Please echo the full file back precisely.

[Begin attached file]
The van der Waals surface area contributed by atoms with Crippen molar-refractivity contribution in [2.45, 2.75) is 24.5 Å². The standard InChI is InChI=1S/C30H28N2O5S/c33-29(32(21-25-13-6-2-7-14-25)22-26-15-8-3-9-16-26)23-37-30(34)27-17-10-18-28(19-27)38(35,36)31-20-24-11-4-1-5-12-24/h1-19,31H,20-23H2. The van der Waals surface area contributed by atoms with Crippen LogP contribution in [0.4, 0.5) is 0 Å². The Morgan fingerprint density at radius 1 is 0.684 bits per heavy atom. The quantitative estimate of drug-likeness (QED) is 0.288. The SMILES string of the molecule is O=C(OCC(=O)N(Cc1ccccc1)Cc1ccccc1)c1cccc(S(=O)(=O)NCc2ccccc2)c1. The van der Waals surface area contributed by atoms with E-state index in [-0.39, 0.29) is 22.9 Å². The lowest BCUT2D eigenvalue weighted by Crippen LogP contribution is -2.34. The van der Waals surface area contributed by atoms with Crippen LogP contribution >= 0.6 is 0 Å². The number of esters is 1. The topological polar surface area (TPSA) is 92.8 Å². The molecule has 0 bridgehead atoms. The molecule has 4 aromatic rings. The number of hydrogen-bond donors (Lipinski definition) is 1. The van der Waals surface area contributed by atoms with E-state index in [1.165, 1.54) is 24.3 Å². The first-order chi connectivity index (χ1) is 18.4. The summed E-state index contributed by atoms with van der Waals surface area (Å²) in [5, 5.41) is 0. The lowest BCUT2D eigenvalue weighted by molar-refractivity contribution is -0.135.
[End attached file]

The van der Waals surface area contributed by atoms with Crippen molar-refractivity contribution in [2.45, 2.75) is 24.5 Å². The standard InChI is InChI=1S/C30H28N2O5S/c33-29(32(21-25-13-6-2-7-14-25)22-26-15-8-3-9-16-26)23-37-30(34)27-17-10-18-28(19-27)38(35,36)31-20-24-11-4-1-5-12-24/h1-19,31H,20-23H2. The van der Waals surface area contributed by atoms with Crippen LogP contribution in [0.4, 0.5) is 0 Å². The Morgan fingerprint density at radius 1 is 0.684 bits per heavy atom. The quantitative estimate of drug-likeness (QED) is 0.288. The SMILES string of the molecule is O=C(OCC(=O)N(Cc1ccccc1)Cc1ccccc1)c1cccc(S(=O)(=O)NCc2ccccc2)c1. The van der Waals surface area contributed by atoms with E-state index in [-0.39, 0.29) is 22.9 Å². The lowest BCUT2D eigenvalue weighted by Crippen LogP contribution is -2.34. The van der Waals surface area contributed by atoms with Crippen LogP contribution >= 0.6 is 0 Å². The number of esters is 1. The topological polar surface area (TPSA) is 92.8 Å². The molecule has 0 bridgehead atoms. The molecule has 4 aromatic rings. The number of hydrogen-bond donors (Lipinski definition) is 1. The van der Waals surface area contributed by atoms with E-state index in [1.165, 1.54) is 24.3 Å². The first-order chi connectivity index (χ1) is 18.4. The summed E-state index contributed by atoms with van der Waals surface area (Å²) in [5, 5.41) is 0. The lowest BCUT2D eigenvalue weighted by molar-refractivity contribution is -0.135.